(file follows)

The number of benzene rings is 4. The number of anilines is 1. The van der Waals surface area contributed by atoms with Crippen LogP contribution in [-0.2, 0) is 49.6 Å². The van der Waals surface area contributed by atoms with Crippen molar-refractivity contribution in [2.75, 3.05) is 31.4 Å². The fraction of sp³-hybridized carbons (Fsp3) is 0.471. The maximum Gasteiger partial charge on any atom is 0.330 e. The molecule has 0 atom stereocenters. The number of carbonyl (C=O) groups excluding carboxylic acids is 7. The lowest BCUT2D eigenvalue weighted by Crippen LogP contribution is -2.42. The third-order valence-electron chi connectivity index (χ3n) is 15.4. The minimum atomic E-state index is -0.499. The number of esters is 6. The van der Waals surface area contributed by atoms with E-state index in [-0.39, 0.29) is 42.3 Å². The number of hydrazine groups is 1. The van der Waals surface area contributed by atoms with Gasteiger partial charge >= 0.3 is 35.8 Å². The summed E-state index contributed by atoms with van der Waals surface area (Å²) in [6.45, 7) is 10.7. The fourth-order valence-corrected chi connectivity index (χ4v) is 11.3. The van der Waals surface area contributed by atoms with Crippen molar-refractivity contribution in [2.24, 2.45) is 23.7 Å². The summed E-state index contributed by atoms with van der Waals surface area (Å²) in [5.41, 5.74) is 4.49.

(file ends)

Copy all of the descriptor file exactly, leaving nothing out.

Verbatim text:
The number of benzene rings is 4. The number of anilines is 1. The van der Waals surface area contributed by atoms with Crippen LogP contribution in [-0.2, 0) is 49.6 Å². The van der Waals surface area contributed by atoms with Crippen molar-refractivity contribution in [2.75, 3.05) is 31.4 Å². The fraction of sp³-hybridized carbons (Fsp3) is 0.471. The maximum Gasteiger partial charge on any atom is 0.330 e. The molecule has 0 atom stereocenters. The number of carbonyl (C=O) groups excluding carboxylic acids is 7. The lowest BCUT2D eigenvalue weighted by Crippen LogP contribution is -2.42. The third-order valence-electron chi connectivity index (χ3n) is 15.4. The minimum atomic E-state index is -0.499. The number of esters is 6. The van der Waals surface area contributed by atoms with E-state index in [-0.39, 0.29) is 42.3 Å². The number of hydrazine groups is 1. The van der Waals surface area contributed by atoms with Gasteiger partial charge >= 0.3 is 35.8 Å². The summed E-state index contributed by atoms with van der Waals surface area (Å²) in [6.45, 7) is 10.7. The fourth-order valence-corrected chi connectivity index (χ4v) is 11.3. The van der Waals surface area contributed by atoms with Crippen molar-refractivity contribution in [2.24, 2.45) is 23.7 Å². The summed E-state index contributed by atoms with van der Waals surface area (Å²) in [5.41, 5.74) is 4.49.